Edward_Gorey  from google
june 2011 by sarkos
Rattle & Boom: Gloom
Gloom is a straightforward, delightfully morbid card game. Published by Atlas Games in 2004, it picked up an Origins Award in 2005 for "Best Traditional Card Game".

And, despite the stylistic trappings, Gloom is a very traditional game - and that's part of its appeal. It has an easily-mastered mechanic that makes it quick to learn. When this is coupled with the entertaining, shamelessly Gorey-styled artwork, Gloom is the sort of game that you can bring on vacation to play with your geekery-averse older sister.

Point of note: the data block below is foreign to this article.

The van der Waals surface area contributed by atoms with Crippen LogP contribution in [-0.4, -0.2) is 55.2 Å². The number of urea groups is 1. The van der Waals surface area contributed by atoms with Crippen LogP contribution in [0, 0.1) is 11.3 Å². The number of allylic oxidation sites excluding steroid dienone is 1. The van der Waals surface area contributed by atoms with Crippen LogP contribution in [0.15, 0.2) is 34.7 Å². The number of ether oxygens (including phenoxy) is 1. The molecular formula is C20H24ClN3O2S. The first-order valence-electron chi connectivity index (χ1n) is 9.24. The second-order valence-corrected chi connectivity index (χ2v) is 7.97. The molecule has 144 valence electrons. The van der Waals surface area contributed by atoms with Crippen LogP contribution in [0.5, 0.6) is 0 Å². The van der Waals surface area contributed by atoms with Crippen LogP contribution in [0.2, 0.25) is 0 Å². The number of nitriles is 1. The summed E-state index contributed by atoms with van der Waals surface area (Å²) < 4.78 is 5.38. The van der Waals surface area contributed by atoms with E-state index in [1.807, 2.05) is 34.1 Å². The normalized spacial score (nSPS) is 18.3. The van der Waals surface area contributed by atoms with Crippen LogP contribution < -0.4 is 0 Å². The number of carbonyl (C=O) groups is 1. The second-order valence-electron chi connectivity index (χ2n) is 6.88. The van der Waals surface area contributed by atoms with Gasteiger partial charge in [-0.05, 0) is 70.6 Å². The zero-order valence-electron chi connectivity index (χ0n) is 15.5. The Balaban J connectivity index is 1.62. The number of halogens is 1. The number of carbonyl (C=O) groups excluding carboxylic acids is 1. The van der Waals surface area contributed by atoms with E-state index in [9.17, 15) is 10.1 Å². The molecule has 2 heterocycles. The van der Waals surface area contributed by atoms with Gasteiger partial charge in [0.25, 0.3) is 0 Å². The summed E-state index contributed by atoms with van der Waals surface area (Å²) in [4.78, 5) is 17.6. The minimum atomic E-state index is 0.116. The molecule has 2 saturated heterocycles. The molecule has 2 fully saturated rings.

Each player has a family of five vaguely horrific people - from a brain in a box to a serial-killer clown. The actual family selection makes no difference, like many of the other features of the game, it is just dressing. The goal is to make your five characters as miserable as possible and then kill them. You do this by playing Events on them. There are bad events ("Mocked by Midgets") that give them a negative Self-Worth and good events ("Wondrously Well Wed") that give them positive Self-Worth scores.

Generally speaking, you save all the bad stuff for your people and play the good stuff on your opponents. When your character is delightfully miserable, you kill him/him/it with a special Untimely Death card. A dead character is banked points. As soon as one one player kills off all five of their characters, the game ends and everyone tallies the points of their dead folk. The most miserable family wins.

The scary, scary box.